An effective LinkedIn Profile can generate lucrative business worth many thousands of dollars — or help you score a new job. What would that be worth to you?

A strong LinkedIn profile will make you stand out and can lead to jobs, contracts, projects, speaking engagements, and new customer and prospect relationships.

LinkedIn provides a terrific opportunity to build your personal brand online, reinforcing what people already think of you professionally and revealing it to an expanded network.

Given the amount of time and effort we put into this Profile Makeover service, we should charge at least $997+GST for each Profile Makeover — that would be a small price to pay for such a service, to help ensure that your personal brand is the best it can be.

For a limited time, we’ve decided to offer our LinkedIn Profile Makeover service for just $597 + GST. Profiles will be processed on a first-come, first-served basis, so don’t miss out.

To reserve your LinkedIn Profile Makeover, please pay by credit card through PayPal by clicking here:

Register Now for the next course

If you would prefer to pay by bank deposit, or require an invoice, please send an email to [email protected] with your requirements.

Once we receive and process your order, we’ll be in touch to begin the makeover process.
ABOUT US
The LinkedIn Profile Makeover process is offered by Netmarketing Services Limited. We’ve been training businesses in LinkedIn and other social media networks since 2010. Check out our comprehensive LinkedIn training course here.

The Promises & Perils of the Microsoft LinkedIn Acquisition

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The ink is barely dry on the announcement that Microsoft has offered US$26.2 billion in cash to purchase LinkedIn and already the usual suspects are lining up to criticise or praise the deal.

Tech commentator Peter Cohan, writing on Forbes, reckons that “Microsoft Wasted $26.2 Billion To Buy LinkedIn” and offered up four reasons why, including these two:

1. The business social networking industry is not attractive
LinkedIn lost $166 million on $29.9 billion in sales in 2015. As a LinkedIn user, I cannot see anything worth paying for and I would guess that there are simply not enough people who see enough value in the service to make it worth “upgrading to premium.”

2. Combined companies will not be better off.
There is no scenario I can envision in which the combined companies will be better off. There is no reason to believe that Microsoft has the strategic skills needed to revive LinkedIn’s growth.

Recode added in another concern:

LinkedIn’s ad business is slowing down.
While recruitment services are the big sales driver at LinkedIn, advertising represents roughly 18 percent of LinkedIn’s business, a significant segment that has been trending in the wrong direction. When LinkedIn reported Q4 earnings earlier in February 2016, one of the concerns was that its ad business grew just 20 percent for the quarter year over year; that compared to growth of 56 percent in the same quarter the year before. Research firm eMarketer predicted LinkedIn’s U.S. digital ad revenue would fall from 35 percent growth in 2015 to less than 10 percent growth this year. In other words, LinkedIn wasn’t selling ads the way people expected it to.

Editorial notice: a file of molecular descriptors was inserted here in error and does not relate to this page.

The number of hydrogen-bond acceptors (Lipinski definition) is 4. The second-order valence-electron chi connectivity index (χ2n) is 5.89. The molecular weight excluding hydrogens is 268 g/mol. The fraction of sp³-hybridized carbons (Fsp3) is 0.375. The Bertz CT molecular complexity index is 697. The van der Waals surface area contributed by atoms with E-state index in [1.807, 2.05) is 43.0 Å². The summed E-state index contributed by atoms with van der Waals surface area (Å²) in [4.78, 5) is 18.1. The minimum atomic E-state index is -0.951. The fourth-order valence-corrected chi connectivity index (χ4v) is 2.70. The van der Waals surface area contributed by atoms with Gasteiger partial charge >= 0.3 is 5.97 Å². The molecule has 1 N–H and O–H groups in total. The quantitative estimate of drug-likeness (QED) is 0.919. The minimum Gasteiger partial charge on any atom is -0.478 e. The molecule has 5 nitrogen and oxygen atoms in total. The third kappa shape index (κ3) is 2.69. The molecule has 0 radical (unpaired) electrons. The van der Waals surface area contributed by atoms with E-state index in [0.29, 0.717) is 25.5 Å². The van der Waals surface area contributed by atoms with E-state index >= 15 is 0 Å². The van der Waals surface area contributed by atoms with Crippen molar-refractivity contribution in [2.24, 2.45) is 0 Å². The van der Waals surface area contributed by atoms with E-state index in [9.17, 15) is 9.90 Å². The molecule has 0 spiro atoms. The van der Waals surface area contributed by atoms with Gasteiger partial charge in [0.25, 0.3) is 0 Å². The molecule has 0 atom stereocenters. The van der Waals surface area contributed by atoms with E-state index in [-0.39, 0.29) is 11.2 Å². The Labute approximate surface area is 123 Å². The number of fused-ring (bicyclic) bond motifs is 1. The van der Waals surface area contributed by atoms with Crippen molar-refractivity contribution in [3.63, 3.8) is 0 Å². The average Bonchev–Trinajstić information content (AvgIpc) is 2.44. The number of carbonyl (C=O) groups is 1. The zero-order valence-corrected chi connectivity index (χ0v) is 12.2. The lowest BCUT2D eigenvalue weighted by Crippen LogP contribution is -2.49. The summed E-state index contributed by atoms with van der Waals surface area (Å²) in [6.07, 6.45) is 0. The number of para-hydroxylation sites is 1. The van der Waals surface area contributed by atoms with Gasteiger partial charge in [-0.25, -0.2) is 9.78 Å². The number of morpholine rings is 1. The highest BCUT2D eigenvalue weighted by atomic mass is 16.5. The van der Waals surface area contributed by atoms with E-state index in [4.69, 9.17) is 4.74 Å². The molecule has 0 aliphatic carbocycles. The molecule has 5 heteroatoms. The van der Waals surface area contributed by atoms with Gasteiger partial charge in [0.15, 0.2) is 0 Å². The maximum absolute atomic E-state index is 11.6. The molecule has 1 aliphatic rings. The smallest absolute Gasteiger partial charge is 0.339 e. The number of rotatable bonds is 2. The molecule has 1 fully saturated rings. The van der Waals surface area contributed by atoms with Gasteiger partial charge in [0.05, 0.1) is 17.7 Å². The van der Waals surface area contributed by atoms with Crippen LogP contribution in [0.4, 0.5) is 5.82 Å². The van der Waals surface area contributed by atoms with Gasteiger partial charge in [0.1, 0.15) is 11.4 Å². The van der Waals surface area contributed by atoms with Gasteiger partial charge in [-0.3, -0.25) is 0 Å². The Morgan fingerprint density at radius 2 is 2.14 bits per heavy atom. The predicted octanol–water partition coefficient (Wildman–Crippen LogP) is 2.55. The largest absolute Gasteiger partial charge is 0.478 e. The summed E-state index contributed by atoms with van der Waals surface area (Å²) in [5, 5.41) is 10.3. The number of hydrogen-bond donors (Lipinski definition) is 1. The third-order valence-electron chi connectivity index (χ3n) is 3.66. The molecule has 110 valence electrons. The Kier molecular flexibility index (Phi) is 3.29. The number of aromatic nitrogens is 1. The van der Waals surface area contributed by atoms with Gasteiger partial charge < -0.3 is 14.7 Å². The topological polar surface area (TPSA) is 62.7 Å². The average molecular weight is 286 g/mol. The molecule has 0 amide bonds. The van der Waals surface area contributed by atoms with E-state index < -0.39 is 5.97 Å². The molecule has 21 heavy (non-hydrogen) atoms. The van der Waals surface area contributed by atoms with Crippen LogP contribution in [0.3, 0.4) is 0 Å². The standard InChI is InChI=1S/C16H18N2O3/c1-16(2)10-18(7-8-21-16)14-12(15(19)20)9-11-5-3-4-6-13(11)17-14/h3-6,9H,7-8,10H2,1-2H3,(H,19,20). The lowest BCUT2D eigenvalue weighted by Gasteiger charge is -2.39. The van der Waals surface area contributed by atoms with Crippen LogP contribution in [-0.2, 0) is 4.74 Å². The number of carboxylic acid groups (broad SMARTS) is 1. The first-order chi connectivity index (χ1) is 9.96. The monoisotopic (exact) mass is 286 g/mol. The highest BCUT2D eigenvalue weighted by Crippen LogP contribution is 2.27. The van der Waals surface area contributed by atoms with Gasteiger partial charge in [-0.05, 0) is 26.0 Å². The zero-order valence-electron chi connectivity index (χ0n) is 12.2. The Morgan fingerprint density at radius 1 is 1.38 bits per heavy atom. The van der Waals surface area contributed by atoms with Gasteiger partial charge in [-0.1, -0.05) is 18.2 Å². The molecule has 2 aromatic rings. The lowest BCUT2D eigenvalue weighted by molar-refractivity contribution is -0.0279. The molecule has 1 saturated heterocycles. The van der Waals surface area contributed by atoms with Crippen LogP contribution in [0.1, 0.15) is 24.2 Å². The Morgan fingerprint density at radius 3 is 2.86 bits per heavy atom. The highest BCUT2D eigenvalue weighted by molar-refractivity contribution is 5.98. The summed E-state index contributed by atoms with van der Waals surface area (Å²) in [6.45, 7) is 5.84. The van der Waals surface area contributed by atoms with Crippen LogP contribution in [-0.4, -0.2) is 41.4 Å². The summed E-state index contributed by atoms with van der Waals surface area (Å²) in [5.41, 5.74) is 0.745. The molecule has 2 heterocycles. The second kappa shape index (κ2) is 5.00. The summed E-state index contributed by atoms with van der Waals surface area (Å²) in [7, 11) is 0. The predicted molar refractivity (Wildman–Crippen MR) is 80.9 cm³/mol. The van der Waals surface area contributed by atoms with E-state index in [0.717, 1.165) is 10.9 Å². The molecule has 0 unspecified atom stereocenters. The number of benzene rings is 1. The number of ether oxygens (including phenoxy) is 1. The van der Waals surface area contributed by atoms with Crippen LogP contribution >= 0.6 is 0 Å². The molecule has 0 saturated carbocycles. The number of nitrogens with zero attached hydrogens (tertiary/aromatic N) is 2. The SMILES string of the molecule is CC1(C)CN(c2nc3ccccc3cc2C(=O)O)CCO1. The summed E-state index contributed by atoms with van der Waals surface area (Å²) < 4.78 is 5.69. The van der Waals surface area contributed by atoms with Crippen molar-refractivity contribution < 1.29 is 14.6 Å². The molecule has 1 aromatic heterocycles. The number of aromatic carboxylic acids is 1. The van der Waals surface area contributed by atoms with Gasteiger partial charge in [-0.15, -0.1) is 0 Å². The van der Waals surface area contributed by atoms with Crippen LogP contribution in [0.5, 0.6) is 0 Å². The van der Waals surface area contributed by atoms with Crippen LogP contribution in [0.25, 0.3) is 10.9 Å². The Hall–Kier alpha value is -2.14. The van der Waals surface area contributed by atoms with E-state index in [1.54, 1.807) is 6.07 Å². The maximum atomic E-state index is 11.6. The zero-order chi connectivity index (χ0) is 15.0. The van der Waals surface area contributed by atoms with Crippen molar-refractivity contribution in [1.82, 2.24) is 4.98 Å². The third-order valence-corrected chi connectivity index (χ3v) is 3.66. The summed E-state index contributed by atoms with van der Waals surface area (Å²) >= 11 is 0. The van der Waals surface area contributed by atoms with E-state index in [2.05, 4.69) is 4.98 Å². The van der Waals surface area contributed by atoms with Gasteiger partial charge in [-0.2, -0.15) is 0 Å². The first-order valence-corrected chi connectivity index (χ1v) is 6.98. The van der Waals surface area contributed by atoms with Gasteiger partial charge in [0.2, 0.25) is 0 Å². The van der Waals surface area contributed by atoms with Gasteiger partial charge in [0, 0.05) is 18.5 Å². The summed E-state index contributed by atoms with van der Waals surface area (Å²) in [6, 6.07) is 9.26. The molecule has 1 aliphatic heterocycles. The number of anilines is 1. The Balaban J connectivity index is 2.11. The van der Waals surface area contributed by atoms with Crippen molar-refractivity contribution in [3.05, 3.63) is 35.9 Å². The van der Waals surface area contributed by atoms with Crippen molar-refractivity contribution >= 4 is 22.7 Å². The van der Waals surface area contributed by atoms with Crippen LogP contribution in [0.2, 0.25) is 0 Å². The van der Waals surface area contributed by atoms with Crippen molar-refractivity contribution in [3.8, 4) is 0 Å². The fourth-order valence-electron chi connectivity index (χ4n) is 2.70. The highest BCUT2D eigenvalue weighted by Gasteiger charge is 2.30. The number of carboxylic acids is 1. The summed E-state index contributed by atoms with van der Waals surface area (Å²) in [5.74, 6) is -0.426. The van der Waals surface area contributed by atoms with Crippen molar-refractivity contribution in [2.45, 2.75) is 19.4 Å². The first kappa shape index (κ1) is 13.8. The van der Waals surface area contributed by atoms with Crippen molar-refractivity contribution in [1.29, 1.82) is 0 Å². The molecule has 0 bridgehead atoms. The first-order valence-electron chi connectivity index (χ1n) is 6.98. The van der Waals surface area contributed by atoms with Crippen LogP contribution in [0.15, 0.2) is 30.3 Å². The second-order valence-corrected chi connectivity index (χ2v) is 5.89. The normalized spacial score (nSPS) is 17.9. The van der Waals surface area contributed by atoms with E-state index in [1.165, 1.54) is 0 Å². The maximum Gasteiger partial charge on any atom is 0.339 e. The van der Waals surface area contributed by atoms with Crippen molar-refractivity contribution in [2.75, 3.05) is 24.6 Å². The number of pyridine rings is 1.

VentureBeat is similarly negative:

Acquisition double-talk, part 1: On the one hand, this deal is all about the oft-vaunted idea of “synergy” (even if that word is not used). The idea is presumably to build LinkedIn into all sorts of Microsoft products. Great! But, does this mean I’m going to get all sorts of messages suddenly asking if I want to share my Word doc through LinkedIn or have some LinkedIn integration with an Excel spreadsheet…or…what? There’s a lot of talk today about how this is going to broaden Microsoft’s reach into all sorts of new channels for selling stuff like cloud services. But does one of the largest tech companies in the world really need to spend $26 billion to reach new customers?

Acquisition double talk, part 2: Structurally, LinkedIn is going to remain independent. Per the Nadella memo:

“LinkedIn will retain its distinct brand and independence, as well as their culture which is very much aligned with ours. Jeff (Weiner) will continue to be CEO of LinkedIn, he’ll report to me and join our senior leadership team. In essence, what I’ve asked Jeff to do is manage LinkedIn with key performance metrics that accrue to our overall success. He’ll decide from there what makes sense to integrate and what does not.”

So why do the deal?

Officially, according to the slide deck announcing the deal, key opportunities for the combined entity include:

  • Realize a common mission by bringing together the world’s leading professional cloud and professional network
  • Drive increased engagement across LinkedIn as well as Office 365 and Dynamics CRM
  • Accelerate monetization through individual and organization subscriptions and targeted advertising

LinkedIn’s CEO Jeff Weiner explained his perspective, in an email to employees:

Both [Weiner and Microsoft CEO Satya Nadella] recognized that combining [the two companies’] assets would be unique and had the potential to unlock some enormous opportunities.

For example: